And what is even worse about CalPERS’ refusal to implement a more realistic discount rate is that Brown, who was pushing for the change, was also prepared to make a contribution from the state’s coffers to offset the apparent impact of more realistic accounting. From the Los Angeles Times last November:

For years, CalPERS critics have warned that the pension fund was using overly optimistic projections for its investment portfolio, projections that would leave taxpayers picking up an ever larger share of the obligations made to state and local government workers…

The decision will increase amounts paid to CalPERS for state government workers’ future retirement. As the employer, the state’s general fund already pays CalPERS $5 billion a year. And for a governor who preaches lower spending, it seems jarring to think Brown would actually push to increase the size of the state’s annual pension costs.

Jarring, that is, until one considers Brown’s real strategy: to help pay down the pension obligation now, when funds are available, rather than face the question in an economic downturn. It also would take revenues off the table for other budget fights in Sacramento in 2016.

The Times story has more on the politics of this perverse standoff. At least one board member, Richard Gillihan (who is a direct report to Brown) supported moving to a lower return target now.

But again, I find the evidence of financial incompetence of influential members of the board to be more troubling than the substance of this action, which we’ve commented on in passing before. No wonder CalPERS staff can lead the board by the nose.

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27 comments

  1. Doug

    Barbers, cosmetologists and manicurists all must be licensed in California:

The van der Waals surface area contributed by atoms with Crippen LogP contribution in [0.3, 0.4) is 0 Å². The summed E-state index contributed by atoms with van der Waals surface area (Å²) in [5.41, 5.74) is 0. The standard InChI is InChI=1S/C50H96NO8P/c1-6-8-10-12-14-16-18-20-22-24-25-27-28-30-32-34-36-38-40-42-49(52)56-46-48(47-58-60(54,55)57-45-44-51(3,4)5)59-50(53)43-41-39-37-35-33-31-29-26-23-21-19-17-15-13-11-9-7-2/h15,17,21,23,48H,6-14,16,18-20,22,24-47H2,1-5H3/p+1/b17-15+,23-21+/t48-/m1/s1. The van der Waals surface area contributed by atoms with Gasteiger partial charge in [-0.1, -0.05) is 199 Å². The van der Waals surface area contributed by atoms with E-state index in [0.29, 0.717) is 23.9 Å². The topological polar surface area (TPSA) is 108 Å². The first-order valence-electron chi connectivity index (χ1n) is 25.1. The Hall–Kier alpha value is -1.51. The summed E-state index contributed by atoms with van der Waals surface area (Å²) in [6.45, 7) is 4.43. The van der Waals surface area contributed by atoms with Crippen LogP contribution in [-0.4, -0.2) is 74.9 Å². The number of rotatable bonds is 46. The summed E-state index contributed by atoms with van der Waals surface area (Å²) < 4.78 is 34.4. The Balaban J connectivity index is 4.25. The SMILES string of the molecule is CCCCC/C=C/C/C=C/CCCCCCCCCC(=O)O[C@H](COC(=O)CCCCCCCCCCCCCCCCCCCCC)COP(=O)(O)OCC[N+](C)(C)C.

http://www.barbercosmo.ca.gov/licensees/

    Evidently, though, one can serve on the board or staff of one of the world’s largest pension funds without knowing the difference between the financial analog of a hair cut versus a trim

  2. diptherio

    By CALPERS’ logic, they could just reduce their discount rate to zero and solve all their problems!

  3. Moneta

    I took it more like the government will be forced to fund the resulting deficit instead of the plan jumping into riskier investments to meet the higher return expectations.

    1. Jim Haygood

      Same here. Feckner might have meant that reducing the assumed return will force higher contributions from workers or the state general fund to make up the increased deficit.

      Cutting the discount rate from 7.5% to 6.5% over ten years is too little, too late. It’s like handing out rain ponchos as a tsunami approaches: no effect on the result.

      1. Yves Smith Post author

        There’s just no way to excuse this:

        “The result will help pay down the pension fund’s unfunded liability….”

        And he also does not understand the idea of target returns versus the risk-free rate. a 7.5% return target when the 30 year Treasury is at 4.5% is a completely different beast than a 7.5% return target going super slowly to 6.5% when the 30 year Treasury yield is 2.6%. CalPERS is assuming a much more aggressive risk posture now, when Feckner states the reverse.

  4. David